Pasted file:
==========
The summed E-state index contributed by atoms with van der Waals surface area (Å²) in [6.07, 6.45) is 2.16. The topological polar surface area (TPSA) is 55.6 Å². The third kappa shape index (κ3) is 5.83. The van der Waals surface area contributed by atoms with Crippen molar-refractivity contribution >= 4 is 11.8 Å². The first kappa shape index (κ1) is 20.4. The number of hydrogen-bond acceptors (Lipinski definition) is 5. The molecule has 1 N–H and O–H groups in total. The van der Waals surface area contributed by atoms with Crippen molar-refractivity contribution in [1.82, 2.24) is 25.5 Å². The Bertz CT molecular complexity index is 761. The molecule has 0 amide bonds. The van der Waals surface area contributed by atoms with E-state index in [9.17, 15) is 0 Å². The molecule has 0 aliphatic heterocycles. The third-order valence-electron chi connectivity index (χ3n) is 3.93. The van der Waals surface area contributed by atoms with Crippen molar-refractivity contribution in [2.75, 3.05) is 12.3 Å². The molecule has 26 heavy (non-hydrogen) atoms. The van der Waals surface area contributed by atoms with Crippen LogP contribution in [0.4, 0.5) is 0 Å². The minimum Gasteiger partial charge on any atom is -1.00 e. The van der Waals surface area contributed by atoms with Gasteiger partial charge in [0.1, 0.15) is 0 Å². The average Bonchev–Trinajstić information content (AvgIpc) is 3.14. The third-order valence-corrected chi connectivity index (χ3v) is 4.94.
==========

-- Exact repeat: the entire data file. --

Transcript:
The summed E-state index contributed by atoms with van der Waals surface area (Å²) in [6.07, 6.45) is 2.16. The topological polar surface area (TPSA) is 55.6 Å². The third kappa shape index (κ3) is 5.83. The van der Waals surface area contributed by atoms with Crippen molar-refractivity contribution >= 4 is 11.8 Å². The first kappa shape index (κ1) is 20.4. The number of hydrogen-bond acceptors (Lipinski definition) is 5. The molecule has 1 N–H and O–H groups in total. The van der Waals surface area contributed by atoms with Crippen molar-refractivity contribution in [1.82, 2.24) is 25.5 Å². The Bertz CT molecular complexity index is 761. The molecule has 0 amide bonds. The van der Waals surface area contributed by atoms with E-state index in [9.17, 15) is 0 Å². The molecule has 0 aliphatic heterocycles. The third-order valence-electron chi connectivity index (χ3n) is 3.93. The van der Waals surface area contributed by atoms with Crippen molar-refractivity contribution in [2.75, 3.05) is 12.3 Å². The molecule has 26 heavy (non-hydrogen) atoms. The van der Waals surface area contributed by atoms with Crippen LogP contribution in [0.4, 0.5) is 0 Å². The minimum Gasteiger partial charge on any atom is -1.00 e. The van der Waals surface area contributed by atoms with Gasteiger partial charge in [0.1, 0.15) is 0 Å². The average Bonchev–Trinajstić information content (AvgIpc) is 3.14. The third-order valence-corrected chi connectivity index (χ3v) is 4.94.